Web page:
Expect to see more aggressive traffic enforcement this weekend after an Easter weekend that kept the short-staffed Pine Bluff Police Department busy responding to drag racing and other traffic offenses.
According to assistant police chief Kelvin Hadley, who spoke at the Public Safety Committee meeting on Wednesday, people were drag racing, spinning their wheels, and doing doughnuts in the park.
Hadley said the police department has partnered with the Jefferson County Sheriff's office and state law enforcement agencies as well as local wrecker businesses to combat the traffic violators, most of whom were from out of town.
"We're doing this to try to get the word out to don't come to Pine Bluff with that aggression," said Hadley. "We are going to be out in full force this weekend and hopefully we can make a difference and curb some of this behavior that has been affecting our community."
Tow trucks are expected to take the vehicles to tow yards as soon as the violators are ticketed.
"What has been happening when we write and cite them, those violators would go ahead and drop the money on the spot to go ahead and get their vehicle," said Hadley. Going forward, however, authorities will inconvenience the violator by towing their car.
During Monday's Pine Bluff City Council meeting, council members Ivan Whitfield and Steven Mays both voiced their concerns about Sunday's incidents.
In a follow-up interview with the Pine Bluff Commercial, Whitfield said with the nice weather, citizens will start to come out and enjoy it and look for places to congregate, usually ending up at the Saracen Landing Park.
"What is happening is there are people coming from other cities. They're coming here with the misunderstanding that they can disobey the traffic laws," said Whitfield. "They think they can do burnouts in the middle of the street."
Whitfield said those drivers will leave the park and go to Jefferson Square or 28th Avenue.
Mays said on Sunday, Martha Mitchell Expressway and Blake Street were blocked by motorcycle riders.
"What they do is they come in and clog up the gas stations and gas pumps," said Whitfield. "Others are coming into our town riding four-wheelers, popping wheelies two to three blocks at a time, holding up traffic and they're drag racing on the weekend with no respect to our police department or our citizens, spinning and doing doughnuts in the middle of the street."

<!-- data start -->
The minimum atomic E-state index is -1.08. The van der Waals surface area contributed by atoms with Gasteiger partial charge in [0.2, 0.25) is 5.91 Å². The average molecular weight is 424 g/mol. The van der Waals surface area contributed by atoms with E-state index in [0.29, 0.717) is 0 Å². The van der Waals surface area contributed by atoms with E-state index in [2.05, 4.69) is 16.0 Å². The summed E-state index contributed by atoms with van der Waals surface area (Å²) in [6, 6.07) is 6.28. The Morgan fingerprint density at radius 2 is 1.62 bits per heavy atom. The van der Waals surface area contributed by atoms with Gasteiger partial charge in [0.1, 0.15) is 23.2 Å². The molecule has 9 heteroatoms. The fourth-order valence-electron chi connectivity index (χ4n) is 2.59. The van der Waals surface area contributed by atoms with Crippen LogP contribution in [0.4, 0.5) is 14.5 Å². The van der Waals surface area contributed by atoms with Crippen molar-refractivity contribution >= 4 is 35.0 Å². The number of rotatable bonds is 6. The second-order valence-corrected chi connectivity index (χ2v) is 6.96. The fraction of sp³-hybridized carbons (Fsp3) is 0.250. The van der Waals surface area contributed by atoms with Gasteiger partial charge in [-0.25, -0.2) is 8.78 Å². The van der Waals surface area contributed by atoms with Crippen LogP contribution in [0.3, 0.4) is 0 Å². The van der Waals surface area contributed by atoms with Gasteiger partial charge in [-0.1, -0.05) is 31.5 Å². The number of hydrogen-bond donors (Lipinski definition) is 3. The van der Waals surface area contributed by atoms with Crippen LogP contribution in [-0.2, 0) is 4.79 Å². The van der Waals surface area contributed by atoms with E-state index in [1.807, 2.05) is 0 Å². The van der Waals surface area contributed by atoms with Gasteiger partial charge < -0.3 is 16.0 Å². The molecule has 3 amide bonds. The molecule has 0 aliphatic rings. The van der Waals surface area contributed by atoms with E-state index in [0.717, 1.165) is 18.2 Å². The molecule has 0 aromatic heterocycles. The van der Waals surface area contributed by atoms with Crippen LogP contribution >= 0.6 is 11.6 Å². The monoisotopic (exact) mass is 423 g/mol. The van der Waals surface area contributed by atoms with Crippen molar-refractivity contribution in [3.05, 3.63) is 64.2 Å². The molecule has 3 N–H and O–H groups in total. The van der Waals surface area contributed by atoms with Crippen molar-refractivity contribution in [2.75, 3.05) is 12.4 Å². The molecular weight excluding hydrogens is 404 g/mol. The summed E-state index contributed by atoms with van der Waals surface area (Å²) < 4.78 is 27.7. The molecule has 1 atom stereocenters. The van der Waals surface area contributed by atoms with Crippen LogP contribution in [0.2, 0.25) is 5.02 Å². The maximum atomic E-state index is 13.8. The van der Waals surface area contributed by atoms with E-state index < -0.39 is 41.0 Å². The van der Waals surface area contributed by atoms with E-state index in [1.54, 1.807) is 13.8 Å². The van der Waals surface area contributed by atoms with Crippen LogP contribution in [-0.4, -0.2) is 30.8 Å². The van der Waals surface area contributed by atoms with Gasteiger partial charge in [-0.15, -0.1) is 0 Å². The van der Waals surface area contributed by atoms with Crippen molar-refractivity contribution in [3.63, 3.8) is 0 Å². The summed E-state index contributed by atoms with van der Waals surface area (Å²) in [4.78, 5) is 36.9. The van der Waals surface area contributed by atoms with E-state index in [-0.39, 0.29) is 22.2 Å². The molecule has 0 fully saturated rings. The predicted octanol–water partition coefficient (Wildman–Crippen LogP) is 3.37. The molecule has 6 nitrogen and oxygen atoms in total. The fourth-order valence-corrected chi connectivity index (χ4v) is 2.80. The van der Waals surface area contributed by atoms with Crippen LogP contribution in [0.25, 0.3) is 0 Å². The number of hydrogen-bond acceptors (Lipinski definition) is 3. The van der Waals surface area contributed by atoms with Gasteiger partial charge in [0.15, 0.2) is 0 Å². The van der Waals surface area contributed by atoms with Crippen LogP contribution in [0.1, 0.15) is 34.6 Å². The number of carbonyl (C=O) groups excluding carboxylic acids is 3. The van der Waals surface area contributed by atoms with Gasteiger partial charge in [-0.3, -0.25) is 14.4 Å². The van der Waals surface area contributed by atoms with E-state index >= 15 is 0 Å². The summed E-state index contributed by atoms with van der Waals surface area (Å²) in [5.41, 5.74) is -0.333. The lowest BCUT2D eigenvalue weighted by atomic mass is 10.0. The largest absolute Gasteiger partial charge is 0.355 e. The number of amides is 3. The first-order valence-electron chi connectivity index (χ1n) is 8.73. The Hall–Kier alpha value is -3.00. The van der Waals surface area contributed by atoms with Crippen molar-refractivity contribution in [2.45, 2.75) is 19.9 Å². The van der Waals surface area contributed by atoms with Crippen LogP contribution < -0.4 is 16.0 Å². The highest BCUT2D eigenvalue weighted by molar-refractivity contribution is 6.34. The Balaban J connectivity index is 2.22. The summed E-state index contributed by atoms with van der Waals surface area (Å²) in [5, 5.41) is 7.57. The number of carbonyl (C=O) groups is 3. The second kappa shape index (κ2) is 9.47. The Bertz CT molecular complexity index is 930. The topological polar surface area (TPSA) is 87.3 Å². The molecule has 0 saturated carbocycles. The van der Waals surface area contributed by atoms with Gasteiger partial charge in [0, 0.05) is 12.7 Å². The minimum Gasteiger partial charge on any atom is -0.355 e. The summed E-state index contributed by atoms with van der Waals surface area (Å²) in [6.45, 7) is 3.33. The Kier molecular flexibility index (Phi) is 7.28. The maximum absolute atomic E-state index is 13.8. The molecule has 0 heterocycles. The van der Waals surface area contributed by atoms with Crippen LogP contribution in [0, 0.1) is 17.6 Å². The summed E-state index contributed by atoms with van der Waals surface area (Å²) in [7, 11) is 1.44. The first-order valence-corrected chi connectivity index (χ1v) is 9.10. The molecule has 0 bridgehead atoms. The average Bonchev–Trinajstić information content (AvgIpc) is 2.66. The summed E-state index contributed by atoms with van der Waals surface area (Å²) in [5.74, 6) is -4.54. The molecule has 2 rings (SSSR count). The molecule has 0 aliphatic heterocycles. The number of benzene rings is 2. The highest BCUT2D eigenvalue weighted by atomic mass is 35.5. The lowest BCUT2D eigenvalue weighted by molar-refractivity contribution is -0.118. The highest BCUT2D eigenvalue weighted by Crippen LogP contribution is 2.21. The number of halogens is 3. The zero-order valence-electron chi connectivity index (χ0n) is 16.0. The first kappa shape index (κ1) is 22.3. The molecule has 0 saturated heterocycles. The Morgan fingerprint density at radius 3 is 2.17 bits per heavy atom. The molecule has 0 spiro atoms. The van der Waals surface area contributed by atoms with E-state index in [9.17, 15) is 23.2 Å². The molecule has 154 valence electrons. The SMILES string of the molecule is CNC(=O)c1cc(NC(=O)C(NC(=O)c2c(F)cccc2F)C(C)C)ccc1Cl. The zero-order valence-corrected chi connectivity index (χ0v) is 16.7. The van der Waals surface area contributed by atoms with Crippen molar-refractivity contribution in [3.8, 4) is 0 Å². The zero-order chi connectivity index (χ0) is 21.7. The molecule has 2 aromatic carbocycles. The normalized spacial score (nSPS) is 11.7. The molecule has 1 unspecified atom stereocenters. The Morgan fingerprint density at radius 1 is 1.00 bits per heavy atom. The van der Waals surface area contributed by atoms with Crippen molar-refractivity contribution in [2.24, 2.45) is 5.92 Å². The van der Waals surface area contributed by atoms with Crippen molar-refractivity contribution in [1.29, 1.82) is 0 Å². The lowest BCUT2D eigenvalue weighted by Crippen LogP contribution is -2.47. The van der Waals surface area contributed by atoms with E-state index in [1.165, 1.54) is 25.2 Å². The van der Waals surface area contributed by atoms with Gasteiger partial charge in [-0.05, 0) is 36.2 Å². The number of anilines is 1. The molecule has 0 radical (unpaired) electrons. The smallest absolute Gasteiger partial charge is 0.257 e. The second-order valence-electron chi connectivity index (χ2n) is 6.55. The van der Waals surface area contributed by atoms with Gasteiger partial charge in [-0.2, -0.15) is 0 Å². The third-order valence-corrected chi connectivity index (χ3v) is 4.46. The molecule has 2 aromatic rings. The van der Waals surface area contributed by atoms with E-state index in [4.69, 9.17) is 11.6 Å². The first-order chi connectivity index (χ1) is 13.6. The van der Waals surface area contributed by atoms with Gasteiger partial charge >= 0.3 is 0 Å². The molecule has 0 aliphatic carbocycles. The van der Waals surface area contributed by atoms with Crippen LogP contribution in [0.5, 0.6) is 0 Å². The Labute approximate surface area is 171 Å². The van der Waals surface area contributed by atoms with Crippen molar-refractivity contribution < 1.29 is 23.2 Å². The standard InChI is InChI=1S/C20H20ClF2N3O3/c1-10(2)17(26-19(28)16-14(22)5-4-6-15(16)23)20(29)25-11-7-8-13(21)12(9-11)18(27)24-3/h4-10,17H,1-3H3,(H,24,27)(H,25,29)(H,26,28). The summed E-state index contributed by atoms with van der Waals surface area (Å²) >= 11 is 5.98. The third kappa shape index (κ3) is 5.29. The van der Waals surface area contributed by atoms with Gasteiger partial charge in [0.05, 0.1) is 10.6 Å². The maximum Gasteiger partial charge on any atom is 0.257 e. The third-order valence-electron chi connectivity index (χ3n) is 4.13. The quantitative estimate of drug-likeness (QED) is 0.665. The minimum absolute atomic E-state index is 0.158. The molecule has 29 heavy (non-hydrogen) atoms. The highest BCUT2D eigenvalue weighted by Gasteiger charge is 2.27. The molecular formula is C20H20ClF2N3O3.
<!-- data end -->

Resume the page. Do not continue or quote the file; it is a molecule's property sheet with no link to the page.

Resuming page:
Mays said he received dozens of phone calls where cars had blocked off Martha Mitchell Expressway, Blake Street, Georgia Street, and South Main Street. He also said police officers are having a hard time apprehending those on four-wheelers.
"Our officers have a tough time catching these guys because when you try to block them off, they go into the woods and the police cars can't chase them through there and they get away," said Mays.
Mays calls these crimes "senseless " and said it was getting out of hand.
During the Public Safety meeting, Handley said the police were doing the best they could with the manpower that they had.
"Our police cannot be at every place at one time, but it's a lot of disrespect to our city, our government and our police department that goes on on the weekend in Pine Bluff and we need to shut it down," said Mays.
Also short on staff is the Pine Bluff Fire Department. Fire Chief Shauwn Howell expressed his concerns during the Public Safety meeting stating the needs were still great within the fire department.
"We're budgeted for 100 personnel, but we have 90 currently on the payroll," said Howell. "Of that 90 we have five that are on some type of longterm extended leave, modified duty, or a military commitment."
Howell said a big part of his staff shortage is because the salary and benefits package are not competitive with other areas.
According to Mayor Shirley Washington, a salary and budget review will begin in June or July, which will give her a half-year projection to see what the revenue is looking like.
Besides salary and benefits, Howell said there will be plans to start replacing some of their major equipment.
"We will be experiencing some needs with our equipment and fire trucks," said Howell. "Some of our trucks are starting to show regular maintenance needs that are pretty costly. We're going to have to replace some of the fire trucks and some of the things around the station that are going to be pretty costly. They are coming."